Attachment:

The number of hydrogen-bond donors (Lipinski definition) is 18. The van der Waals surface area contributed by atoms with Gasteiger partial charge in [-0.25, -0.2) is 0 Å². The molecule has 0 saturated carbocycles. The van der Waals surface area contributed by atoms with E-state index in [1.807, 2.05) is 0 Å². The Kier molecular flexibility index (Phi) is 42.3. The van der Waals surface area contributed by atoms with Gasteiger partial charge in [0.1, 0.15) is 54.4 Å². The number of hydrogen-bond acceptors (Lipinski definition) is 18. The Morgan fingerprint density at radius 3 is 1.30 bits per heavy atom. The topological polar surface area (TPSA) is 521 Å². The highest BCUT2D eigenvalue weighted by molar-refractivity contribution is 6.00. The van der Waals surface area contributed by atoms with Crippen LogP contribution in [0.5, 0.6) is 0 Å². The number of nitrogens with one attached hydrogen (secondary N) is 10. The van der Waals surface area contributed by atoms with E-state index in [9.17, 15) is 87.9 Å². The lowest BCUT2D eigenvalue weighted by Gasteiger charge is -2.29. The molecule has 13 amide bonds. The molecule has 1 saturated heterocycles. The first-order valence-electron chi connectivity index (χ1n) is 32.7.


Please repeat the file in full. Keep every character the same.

The number of hydrogen-bond donors (Lipinski definition) is 18. The van der Waals surface area contributed by atoms with Gasteiger partial charge in [-0.25, -0.2) is 0 Å². The molecule has 0 saturated carbocycles. The van der Waals surface area contributed by atoms with E-state index in [1.807, 2.05) is 0 Å². The Kier molecular flexibility index (Phi) is 42.3. The van der Waals surface area contributed by atoms with Gasteiger partial charge in [0.1, 0.15) is 54.4 Å². The number of hydrogen-bond acceptors (Lipinski definition) is 18. The Morgan fingerprint density at radius 3 is 1.30 bits per heavy atom. The topological polar surface area (TPSA) is 521 Å². The highest BCUT2D eigenvalue weighted by molar-refractivity contribution is 6.00. The van der Waals surface area contributed by atoms with Crippen LogP contribution in [0.5, 0.6) is 0 Å². The number of nitrogens with one attached hydrogen (secondary N) is 10. The van der Waals surface area contributed by atoms with E-state index in [9.17, 15) is 87.9 Å². The lowest BCUT2D eigenvalue weighted by Gasteiger charge is -2.29. The molecule has 13 amide bonds. The molecule has 1 saturated heterocycles. The first-order valence-electron chi connectivity index (χ1n) is 32.7.